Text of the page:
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The Yin and Yang of medical consultations
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  • Published on:
    Lost in translation

    Fortuitously, the re-evaluation of the medical consultation(1) has coincided with the advent of intrusion of the computer into the doctor-patient interaction, typified by the comment "Clinicians [now] find themselves interacting more with their computers than with their patients...."(2). What that intrusion has meant is that the component of symptomatology emanating from body language is now being actively deleted from both the narrative and the normative versions of the patient's medical history. Discerning patients are probably aware of this shift in the dynamics of the consultation, the predictable consequence that "If patients do not have the impression we are listening and watching attentively, they may not tell us what we need to know, or ..............follow our advice" (1).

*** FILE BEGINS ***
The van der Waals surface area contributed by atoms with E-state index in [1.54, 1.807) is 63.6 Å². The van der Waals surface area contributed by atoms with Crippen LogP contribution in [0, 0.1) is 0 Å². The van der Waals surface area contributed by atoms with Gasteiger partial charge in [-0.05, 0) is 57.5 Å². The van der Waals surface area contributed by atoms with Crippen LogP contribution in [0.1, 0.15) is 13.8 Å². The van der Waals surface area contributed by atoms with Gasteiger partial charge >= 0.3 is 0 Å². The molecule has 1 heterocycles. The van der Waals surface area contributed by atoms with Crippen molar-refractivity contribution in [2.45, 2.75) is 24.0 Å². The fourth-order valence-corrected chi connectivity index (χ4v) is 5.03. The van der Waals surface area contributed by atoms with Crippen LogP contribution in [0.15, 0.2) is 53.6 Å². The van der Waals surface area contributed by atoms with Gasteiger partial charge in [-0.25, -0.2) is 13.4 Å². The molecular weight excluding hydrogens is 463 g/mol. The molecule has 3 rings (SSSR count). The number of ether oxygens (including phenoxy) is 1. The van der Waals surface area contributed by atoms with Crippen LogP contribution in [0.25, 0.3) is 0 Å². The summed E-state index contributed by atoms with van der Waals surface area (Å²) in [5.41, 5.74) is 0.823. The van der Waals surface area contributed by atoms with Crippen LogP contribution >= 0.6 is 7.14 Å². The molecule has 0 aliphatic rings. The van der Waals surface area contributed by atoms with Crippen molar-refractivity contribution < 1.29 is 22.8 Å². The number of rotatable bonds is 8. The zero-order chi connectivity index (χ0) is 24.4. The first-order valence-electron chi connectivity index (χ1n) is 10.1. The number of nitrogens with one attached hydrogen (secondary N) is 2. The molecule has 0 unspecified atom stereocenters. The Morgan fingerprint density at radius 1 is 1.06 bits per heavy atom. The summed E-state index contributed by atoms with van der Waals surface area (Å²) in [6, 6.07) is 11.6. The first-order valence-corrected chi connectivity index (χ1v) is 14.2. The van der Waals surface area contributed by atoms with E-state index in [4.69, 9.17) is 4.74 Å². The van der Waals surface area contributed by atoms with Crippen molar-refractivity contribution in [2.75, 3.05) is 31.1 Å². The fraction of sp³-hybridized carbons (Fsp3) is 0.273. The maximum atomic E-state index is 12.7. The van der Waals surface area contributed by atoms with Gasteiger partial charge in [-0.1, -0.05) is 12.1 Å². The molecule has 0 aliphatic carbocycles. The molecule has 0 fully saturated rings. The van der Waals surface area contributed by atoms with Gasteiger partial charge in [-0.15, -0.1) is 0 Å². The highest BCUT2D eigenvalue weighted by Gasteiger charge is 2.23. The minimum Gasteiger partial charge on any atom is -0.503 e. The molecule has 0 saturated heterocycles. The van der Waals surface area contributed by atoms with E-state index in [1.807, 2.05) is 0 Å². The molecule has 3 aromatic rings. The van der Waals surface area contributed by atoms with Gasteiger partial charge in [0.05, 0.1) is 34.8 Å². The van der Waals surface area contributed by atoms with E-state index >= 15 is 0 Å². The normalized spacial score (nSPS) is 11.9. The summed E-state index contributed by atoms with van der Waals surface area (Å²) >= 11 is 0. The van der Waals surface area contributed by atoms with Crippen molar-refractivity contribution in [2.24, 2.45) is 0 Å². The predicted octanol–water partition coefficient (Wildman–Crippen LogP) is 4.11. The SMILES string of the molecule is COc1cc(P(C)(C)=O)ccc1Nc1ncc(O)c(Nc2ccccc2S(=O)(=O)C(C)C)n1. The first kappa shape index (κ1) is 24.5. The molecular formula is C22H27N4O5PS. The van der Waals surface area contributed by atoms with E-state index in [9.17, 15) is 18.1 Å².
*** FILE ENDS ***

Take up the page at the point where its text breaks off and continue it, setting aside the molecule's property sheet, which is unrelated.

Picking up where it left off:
In the Ying and Yang of the medical consultation a medically qualified patient might or might not be at an advantage, depending on what version of the patient's own story one might wish to read. The author of his personal experience of post-traumatic benign paroxysmal positional vertigo was in the fortunate position of submitting, to his own doctor, a narrative which coincided with the normative version of that disorder. The consequence was a well thought out therapeutic strategy, culminating in complete cure(3). However, notwithstanding the fact that benign paroxysmal positional vertigo(BPPV) is by far the most common type of vertigo, with a r...

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